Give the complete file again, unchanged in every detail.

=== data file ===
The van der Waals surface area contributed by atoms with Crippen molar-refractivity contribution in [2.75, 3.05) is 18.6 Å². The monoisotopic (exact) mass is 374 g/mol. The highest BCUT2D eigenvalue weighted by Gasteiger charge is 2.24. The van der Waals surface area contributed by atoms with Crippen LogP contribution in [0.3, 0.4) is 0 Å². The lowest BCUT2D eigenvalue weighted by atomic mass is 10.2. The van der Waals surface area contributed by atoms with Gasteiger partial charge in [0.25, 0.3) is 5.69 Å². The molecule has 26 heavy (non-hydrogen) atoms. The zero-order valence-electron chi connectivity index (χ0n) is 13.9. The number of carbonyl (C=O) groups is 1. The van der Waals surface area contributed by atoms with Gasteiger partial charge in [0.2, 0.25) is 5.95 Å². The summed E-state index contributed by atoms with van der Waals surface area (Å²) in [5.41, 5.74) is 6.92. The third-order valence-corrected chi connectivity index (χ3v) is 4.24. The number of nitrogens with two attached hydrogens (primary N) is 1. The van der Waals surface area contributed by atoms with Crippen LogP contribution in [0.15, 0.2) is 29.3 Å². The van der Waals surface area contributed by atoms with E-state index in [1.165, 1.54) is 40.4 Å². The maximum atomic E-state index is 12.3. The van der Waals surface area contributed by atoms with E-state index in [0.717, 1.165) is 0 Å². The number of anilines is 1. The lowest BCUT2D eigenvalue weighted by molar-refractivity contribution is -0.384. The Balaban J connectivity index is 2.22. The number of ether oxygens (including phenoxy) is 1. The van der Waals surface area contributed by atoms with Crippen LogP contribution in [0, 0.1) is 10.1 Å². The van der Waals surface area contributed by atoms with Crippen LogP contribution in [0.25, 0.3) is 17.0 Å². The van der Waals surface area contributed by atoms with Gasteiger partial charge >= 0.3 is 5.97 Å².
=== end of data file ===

The van der Waals surface area contributed by atoms with Crippen molar-refractivity contribution in [2.75, 3.05) is 18.6 Å². The monoisotopic (exact) mass is 374 g/mol. The highest BCUT2D eigenvalue weighted by Gasteiger charge is 2.24. The van der Waals surface area contributed by atoms with Crippen LogP contribution in [0.3, 0.4) is 0 Å². The lowest BCUT2D eigenvalue weighted by atomic mass is 10.2. The van der Waals surface area contributed by atoms with Gasteiger partial charge in [0.25, 0.3) is 5.69 Å². The molecule has 26 heavy (non-hydrogen) atoms. The zero-order valence-electron chi connectivity index (χ0n) is 13.9. The number of carbonyl (C=O) groups is 1. The van der Waals surface area contributed by atoms with Gasteiger partial charge in [0.2, 0.25) is 5.95 Å². The summed E-state index contributed by atoms with van der Waals surface area (Å²) in [5.41, 5.74) is 6.92. The third-order valence-corrected chi connectivity index (χ3v) is 4.24. The number of nitrogens with two attached hydrogens (primary N) is 1. The van der Waals surface area contributed by atoms with Crippen LogP contribution in [0.15, 0.2) is 29.3 Å². The van der Waals surface area contributed by atoms with E-state index in [1.165, 1.54) is 40.4 Å². The maximum atomic E-state index is 12.3. The van der Waals surface area contributed by atoms with E-state index in [0.717, 1.165) is 0 Å². The number of anilines is 1. The lowest BCUT2D eigenvalue weighted by molar-refractivity contribution is -0.384. The Balaban J connectivity index is 2.22. The number of ether oxygens (including phenoxy) is 1. The van der Waals surface area contributed by atoms with Crippen LogP contribution in [0, 0.1) is 10.1 Å². The van der Waals surface area contributed by atoms with Crippen LogP contribution in [0.25, 0.3) is 17.0 Å². The van der Waals surface area contributed by atoms with Gasteiger partial charge >= 0.3 is 5.97 Å².